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The Federal Trade Commission is seeking public comments on proposed improvements to the Energy Labeling Rule to modernize and expand its coverage to help reduce energy costs for consumers.

The FTC’s Energy Labeling Rule requires manufacturers to attach labels to major home appliances and other consumer products to help consumers compare the energy usage and costs of competing models. The labels help consumers anticipate their energy usage and avoid costly surprises after they have bought a product. 

In an advance notice of proposed rulemaking (ANPR) announced in October 2022, the FTC requested comments on potential improvements to the rule, including whether it should add new consumer product categories to the labeling program, change the rule’s labeling requirements to match consumer shopping patterns and streamline existing requirements.

After considering the comments received, the FTC is now seeking comments on a notice of proposed rulemaking (NPRM) to help develop a final rule that would formally implement the proposed updates. The NPRM addresses four basic issue categories related to the energy labeling program: 1) new product labels for air cleaners, clothes dryers, miscellaneous refrigeration products, and portable electric spas; 2) changes to labels for several existing products; 3) revisions to the current requirements for affixing labels on showroom models; and 4) several other minor amendments to improve the rule. Specifically:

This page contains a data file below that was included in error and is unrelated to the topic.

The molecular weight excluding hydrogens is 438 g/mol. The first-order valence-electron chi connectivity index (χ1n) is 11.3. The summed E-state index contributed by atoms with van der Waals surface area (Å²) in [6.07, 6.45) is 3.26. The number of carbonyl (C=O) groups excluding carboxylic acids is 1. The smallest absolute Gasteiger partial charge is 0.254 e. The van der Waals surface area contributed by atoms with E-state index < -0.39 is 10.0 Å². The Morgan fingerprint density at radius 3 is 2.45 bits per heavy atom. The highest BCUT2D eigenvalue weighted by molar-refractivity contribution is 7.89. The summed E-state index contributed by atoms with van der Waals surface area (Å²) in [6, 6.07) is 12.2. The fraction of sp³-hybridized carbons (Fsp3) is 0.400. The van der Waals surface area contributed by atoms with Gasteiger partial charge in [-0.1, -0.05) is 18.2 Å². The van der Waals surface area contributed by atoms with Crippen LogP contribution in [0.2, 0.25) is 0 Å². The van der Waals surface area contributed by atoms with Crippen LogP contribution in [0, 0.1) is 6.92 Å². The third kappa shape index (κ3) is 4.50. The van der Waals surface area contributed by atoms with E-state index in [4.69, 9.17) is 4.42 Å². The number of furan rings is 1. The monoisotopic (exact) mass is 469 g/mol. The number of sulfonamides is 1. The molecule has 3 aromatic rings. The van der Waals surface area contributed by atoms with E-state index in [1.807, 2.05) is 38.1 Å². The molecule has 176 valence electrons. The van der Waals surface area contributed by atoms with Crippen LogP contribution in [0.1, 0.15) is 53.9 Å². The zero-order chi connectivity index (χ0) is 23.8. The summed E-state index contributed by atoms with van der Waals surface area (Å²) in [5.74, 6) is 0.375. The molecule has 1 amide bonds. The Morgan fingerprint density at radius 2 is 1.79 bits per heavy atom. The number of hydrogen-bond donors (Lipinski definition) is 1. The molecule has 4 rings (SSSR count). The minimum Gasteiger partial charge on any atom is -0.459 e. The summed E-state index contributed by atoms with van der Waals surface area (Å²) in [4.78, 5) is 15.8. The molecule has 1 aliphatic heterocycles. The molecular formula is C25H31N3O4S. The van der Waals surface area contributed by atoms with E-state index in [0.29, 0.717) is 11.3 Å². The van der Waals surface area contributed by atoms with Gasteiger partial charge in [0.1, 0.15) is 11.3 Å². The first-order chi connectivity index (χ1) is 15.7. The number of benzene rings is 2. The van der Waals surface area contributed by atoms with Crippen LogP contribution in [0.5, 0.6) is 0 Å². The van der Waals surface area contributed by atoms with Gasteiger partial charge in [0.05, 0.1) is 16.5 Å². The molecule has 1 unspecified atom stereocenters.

• The NPRM proposes new product labels for previously unlabeled air cleaners, clothes dryers, miscellaneous refrigerator products, and portable electric spas;

  • Seeks comment on new issues commenters raised regarding existing labels for clothes washers, televisions, and heating products including water heaters, pool heaters, and boilers;

  • Proposes several amendments to match label format and location to consumer shopping patterns. It would require manufacturers to affix labels to large appliances prepared for showroom display only. For all other such units, manufacturers could include the label with the product in other ways, such as in the literature bag. In addition, retailers would be responsible for ensuring that units displayed in showrooms bear a label; and

  • Proposes minor amendments addressing a range of miscellaneous issues such as compliance dates for ranges, television data updates, and format and placement requirements for labels. 

The Commission vote approving publication of the notice in the Federal Register notice was 3-0. The NPRM will be published in the Federal Register shortly. Once it has been published, consumers can submit comments electronically. They also may submit comments in writing by following the instructions in the “Supplementary Information” section of the Federal Register notice.

The Commission is publishing a separate Federal Register notice containing routine updates to EnergyGuide labels for televisions. The vote approving publication of that notice was 3-0. The staff attorneys working on both notices are Hampton Newsome and Hong Park in the FTC’s Bureau of Consumer Protection.

The Federal Trade Commission works to promote competition and protect and educate consumers. Learn more about consumer topics at consumer.ftc.gov, or report fraud, scams, and bad business practices at ReportFraud.ftc.gov. Follow the FTC on social media, read consumer alerts and the business blog, and sign up to get the latest FTC news and alerts.

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